Offering his best wishes to Israel as it celebrates its 60th anniversary of statehood, the pope said, “The Holy See joins you in giving thanks to the Lord that the aspirations of the Jewish people of a home in the land of their fathers have been fulfilled and hopes soon to see a time of even greater rejoicing when a just peace finally resolves the conflict with the Palestinians.” Many of the difficulties experienced by Christians in the region and the “alarming decline in the Christian population of the Middle East, including Israel, through emigration,” are connected to the Israeli-Palestinian conflict, he said. “Accordingly, I would urge your government to make every effort to alleviate the hardship suffered by the Palestinian community, allowing them the freedom necessary to go about their legitimate business, including travel to places of worship so that they, too, can enjoy greater peace and security,” he said.
Pope Benedict also asked the Israeli government to keep its promise to act seriously and quickly in negotiations with the Vatican on a treaty settling questions regarding the tax status and some financial questions related to church institutions in Israel. The negotiations have dragged on for years. Also, uncertainty over the legal rights and status of the Catholic Church in Israel, “especially with regard to the question of visas for church personnel,” continues to create difficulties for the Catholic community. “Only when these difficulties are overcome will the church be able to carry out freely her religious, moral, educational and charitable works in the land where she came to birth,” the pope said.Chinese Priests Work Amid Quake Damage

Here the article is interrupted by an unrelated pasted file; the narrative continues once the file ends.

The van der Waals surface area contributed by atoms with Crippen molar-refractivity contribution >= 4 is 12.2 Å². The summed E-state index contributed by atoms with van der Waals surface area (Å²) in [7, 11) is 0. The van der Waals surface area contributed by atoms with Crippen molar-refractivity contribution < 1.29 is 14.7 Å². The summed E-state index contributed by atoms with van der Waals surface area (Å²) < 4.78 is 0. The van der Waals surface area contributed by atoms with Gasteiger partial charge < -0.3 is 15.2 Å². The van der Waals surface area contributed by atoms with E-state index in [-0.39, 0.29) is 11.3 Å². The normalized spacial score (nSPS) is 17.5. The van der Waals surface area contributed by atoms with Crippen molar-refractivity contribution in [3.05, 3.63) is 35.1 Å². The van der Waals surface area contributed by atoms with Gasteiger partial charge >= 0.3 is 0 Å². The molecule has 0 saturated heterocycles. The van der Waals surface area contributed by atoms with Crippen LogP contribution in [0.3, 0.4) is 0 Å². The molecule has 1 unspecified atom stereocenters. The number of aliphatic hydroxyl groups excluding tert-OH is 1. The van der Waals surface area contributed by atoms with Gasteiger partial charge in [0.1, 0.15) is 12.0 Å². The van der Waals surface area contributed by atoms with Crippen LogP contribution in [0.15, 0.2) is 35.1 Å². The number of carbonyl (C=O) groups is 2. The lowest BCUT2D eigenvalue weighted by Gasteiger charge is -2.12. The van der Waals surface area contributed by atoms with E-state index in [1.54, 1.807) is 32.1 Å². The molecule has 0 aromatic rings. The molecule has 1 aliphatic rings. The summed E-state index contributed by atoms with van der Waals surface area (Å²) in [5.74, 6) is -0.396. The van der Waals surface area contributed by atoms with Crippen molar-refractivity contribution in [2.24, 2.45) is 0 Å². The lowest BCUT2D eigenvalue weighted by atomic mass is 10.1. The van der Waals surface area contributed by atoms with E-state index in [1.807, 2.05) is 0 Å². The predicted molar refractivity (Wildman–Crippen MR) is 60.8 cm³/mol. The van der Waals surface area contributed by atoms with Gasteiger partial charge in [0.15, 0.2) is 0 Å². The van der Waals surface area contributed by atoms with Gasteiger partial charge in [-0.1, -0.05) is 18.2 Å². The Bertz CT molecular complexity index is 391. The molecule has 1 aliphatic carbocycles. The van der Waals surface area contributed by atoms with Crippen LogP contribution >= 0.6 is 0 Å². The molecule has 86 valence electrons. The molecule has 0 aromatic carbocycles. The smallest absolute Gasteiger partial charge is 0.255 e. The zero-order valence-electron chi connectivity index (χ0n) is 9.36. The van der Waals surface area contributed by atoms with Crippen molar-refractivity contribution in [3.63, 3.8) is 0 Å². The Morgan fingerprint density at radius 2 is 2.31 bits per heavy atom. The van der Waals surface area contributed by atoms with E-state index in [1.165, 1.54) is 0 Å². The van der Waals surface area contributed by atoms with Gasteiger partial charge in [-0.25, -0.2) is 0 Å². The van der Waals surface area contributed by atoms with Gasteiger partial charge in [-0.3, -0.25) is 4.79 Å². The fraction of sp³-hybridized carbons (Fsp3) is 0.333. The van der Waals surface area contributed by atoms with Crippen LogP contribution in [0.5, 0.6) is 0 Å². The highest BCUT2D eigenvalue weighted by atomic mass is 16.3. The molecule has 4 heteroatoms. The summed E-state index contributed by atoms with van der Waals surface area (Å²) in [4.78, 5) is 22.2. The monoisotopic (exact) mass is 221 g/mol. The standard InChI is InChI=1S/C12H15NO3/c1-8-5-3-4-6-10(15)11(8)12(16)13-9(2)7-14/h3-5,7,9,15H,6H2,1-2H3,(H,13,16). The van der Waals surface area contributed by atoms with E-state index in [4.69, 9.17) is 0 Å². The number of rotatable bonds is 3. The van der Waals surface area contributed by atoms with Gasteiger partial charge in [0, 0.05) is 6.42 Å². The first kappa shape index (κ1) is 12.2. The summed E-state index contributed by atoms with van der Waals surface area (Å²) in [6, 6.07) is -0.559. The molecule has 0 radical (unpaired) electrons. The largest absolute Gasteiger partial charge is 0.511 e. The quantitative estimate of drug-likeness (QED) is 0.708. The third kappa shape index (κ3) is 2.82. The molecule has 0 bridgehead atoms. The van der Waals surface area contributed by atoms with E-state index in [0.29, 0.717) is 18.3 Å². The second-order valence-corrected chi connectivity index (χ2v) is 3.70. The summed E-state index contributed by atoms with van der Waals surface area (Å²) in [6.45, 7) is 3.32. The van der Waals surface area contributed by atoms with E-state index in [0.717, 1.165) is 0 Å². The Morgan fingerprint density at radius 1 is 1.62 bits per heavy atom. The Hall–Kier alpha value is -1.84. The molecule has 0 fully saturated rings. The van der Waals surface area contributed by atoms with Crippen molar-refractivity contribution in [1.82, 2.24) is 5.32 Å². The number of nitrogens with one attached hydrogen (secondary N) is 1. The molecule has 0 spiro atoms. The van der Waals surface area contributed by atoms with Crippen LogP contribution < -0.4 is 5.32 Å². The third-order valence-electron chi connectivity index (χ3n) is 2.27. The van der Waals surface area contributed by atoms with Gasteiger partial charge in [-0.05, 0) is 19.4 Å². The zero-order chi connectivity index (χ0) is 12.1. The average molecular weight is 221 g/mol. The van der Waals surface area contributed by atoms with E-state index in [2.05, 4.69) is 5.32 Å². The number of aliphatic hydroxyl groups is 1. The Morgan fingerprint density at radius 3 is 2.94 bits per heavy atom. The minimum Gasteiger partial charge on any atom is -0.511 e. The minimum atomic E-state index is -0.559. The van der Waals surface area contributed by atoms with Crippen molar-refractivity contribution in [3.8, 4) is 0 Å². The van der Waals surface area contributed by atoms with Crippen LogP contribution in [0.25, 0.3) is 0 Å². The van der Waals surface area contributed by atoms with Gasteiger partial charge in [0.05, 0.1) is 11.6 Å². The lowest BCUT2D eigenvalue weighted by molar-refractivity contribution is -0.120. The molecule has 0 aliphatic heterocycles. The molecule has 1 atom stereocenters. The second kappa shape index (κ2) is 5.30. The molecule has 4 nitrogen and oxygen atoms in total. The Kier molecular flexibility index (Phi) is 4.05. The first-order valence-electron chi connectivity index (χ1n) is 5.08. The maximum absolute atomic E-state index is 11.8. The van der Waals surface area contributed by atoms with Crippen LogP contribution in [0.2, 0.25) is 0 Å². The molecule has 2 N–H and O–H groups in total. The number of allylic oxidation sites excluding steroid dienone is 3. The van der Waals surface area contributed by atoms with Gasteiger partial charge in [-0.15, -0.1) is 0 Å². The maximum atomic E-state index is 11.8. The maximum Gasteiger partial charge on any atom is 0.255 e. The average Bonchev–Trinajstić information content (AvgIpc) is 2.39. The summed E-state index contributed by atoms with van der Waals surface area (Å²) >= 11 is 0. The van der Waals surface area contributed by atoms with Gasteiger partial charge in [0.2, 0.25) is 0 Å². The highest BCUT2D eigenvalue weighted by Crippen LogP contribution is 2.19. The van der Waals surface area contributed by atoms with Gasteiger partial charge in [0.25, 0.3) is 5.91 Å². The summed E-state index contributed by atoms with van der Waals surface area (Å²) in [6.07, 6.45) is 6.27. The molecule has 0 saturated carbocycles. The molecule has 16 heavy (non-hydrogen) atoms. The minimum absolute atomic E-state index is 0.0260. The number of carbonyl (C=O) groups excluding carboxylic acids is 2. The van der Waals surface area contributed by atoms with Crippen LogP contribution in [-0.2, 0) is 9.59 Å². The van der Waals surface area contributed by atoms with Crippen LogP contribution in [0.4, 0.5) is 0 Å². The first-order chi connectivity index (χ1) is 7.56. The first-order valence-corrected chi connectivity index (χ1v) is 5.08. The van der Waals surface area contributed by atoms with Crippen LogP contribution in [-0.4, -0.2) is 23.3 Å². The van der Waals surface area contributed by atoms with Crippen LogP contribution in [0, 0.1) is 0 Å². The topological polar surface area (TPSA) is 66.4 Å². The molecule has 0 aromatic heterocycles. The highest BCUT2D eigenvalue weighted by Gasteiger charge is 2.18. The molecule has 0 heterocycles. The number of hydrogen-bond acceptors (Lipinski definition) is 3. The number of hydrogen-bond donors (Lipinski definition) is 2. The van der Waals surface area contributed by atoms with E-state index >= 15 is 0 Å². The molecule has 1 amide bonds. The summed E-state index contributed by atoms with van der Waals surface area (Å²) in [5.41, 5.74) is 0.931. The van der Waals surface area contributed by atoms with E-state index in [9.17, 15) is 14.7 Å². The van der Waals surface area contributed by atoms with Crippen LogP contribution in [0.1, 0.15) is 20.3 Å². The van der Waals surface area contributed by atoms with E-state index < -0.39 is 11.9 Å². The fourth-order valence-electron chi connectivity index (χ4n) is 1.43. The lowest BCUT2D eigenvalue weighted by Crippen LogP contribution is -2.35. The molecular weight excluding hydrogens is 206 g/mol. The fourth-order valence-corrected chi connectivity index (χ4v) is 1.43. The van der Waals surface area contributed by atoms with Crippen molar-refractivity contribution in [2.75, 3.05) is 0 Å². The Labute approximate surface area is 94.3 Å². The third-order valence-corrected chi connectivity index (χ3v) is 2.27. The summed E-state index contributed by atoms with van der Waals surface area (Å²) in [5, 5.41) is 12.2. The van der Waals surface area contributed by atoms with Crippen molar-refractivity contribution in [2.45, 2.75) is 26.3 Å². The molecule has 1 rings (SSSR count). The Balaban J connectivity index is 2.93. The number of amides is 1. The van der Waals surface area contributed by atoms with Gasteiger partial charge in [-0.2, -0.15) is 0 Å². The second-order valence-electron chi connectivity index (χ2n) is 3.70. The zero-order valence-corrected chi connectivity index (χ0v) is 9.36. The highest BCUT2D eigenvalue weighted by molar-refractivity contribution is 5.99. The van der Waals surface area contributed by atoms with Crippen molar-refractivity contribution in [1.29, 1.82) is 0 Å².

Chinese priests worked around disrupted telephone systems and damaged roads as they tried to assess the damage from the May 12 earthquake in Sichuan Province in southwest China. Responding to appeals for aid and prayers on Catholic Web sites, Catholics across China have begun donating money and clothes to help survivors, the priests told UCA News. The Rev. Simon Li Zhigang, administrator of the Chengdu Diocese, told UCA News May 13 that he could not reach by phone the priests serving in Wenchuan and Beichuan. About 100 Catholics live in Wenchuan and several hundred more in Beichuan, he said.
The magnitude 7.9 earthquake, which hit just after midday May 12, had its epicenter beneath Wenchuan County in Sichuan Province. Wenchuan is less than 60 miles northwest of Chengdu, the provincial capital. By May 13, government officials reported more than 12,000 people had been killed in the quake, but the death toll was expected to rise. Officials said that in one city alone more than 19,000 people were buried in the rubble.African Bishops Seek to End Violence in Zimbabwe